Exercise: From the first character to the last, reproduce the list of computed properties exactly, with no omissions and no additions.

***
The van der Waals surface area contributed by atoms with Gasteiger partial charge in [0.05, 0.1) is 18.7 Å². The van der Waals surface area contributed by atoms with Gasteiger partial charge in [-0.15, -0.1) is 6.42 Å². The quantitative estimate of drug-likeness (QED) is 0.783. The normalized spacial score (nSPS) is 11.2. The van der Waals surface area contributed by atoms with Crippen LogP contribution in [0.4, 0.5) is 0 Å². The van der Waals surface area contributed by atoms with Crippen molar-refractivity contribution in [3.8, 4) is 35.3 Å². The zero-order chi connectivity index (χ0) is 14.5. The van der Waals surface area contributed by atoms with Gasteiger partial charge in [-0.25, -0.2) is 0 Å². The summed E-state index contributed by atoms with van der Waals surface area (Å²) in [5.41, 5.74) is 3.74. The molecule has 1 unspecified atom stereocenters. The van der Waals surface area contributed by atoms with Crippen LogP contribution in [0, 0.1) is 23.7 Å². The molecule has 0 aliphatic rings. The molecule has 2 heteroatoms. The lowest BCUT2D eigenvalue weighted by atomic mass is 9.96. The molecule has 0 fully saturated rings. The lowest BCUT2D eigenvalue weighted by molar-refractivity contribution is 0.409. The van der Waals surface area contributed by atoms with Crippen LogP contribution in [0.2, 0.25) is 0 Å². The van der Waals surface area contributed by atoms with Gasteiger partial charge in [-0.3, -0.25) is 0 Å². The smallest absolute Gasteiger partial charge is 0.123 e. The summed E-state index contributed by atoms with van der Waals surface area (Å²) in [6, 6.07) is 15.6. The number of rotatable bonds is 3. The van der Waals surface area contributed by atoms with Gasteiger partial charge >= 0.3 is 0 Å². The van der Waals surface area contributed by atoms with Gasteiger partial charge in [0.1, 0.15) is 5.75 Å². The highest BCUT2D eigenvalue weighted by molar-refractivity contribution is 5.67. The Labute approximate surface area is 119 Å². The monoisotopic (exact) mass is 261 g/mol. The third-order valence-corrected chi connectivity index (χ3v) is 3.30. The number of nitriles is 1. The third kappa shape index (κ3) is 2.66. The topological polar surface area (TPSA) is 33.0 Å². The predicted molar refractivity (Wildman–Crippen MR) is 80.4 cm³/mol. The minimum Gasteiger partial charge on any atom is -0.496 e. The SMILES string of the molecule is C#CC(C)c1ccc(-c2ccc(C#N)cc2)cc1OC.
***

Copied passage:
The van der Waals surface area contributed by atoms with Gasteiger partial charge in [0.05, 0.1) is 18.7 Å². The van der Waals surface area contributed by atoms with Gasteiger partial charge in [-0.15, -0.1) is 6.42 Å². The quantitative estimate of drug-likeness (QED) is 0.783. The normalized spacial score (nSPS) is 11.2. The van der Waals surface area contributed by atoms with Crippen LogP contribution in [0.4, 0.5) is 0 Å². The van der Waals surface area contributed by atoms with Crippen molar-refractivity contribution in [3.8, 4) is 35.3 Å². The zero-order chi connectivity index (χ0) is 14.5. The van der Waals surface area contributed by atoms with Gasteiger partial charge in [-0.25, -0.2) is 0 Å². The summed E-state index contributed by atoms with van der Waals surface area (Å²) in [5.41, 5.74) is 3.74. The molecule has 1 unspecified atom stereocenters. The van der Waals surface area contributed by atoms with Crippen LogP contribution in [0, 0.1) is 23.7 Å². The molecule has 0 aliphatic rings. The molecule has 2 heteroatoms. The lowest BCUT2D eigenvalue weighted by atomic mass is 9.96. The molecule has 0 fully saturated rings. The lowest BCUT2D eigenvalue weighted by molar-refractivity contribution is 0.409. The van der Waals surface area contributed by atoms with Crippen LogP contribution in [0.2, 0.25) is 0 Å². The van der Waals surface area contributed by atoms with Gasteiger partial charge in [-0.3, -0.25) is 0 Å². The smallest absolute Gasteiger partial charge is 0.123 e. The summed E-state index contributed by atoms with van der Waals surface area (Å²) in [6, 6.07) is 15.6. The number of rotatable bonds is 3. The van der Waals surface area contributed by atoms with Gasteiger partial charge >= 0.3 is 0 Å². The van der Waals surface area contributed by atoms with Gasteiger partial charge in [0.1, 0.15) is 5.75 Å². The highest BCUT2D eigenvalue weighted by molar-refractivity contribution is 5.67. The Labute approximate surface area is 119 Å². The monoisotopic (exact) mass is 261 g/mol. The third-order valence-corrected chi connectivity index (χ3v) is 3.30. The number of nitriles is 1. The third kappa shape index (κ3) is 2.66. The topological polar surface area (TPSA) is 33.0 Å². The predicted molar refractivity (Wildman–Crippen MR) is 80.4 cm³/mol. The minimum Gasteiger partial charge on any atom is -0.496 e. The SMILES string of the molecule is C#CC(C)c1ccc(-c2ccc(C#N)cc2)cc1OC.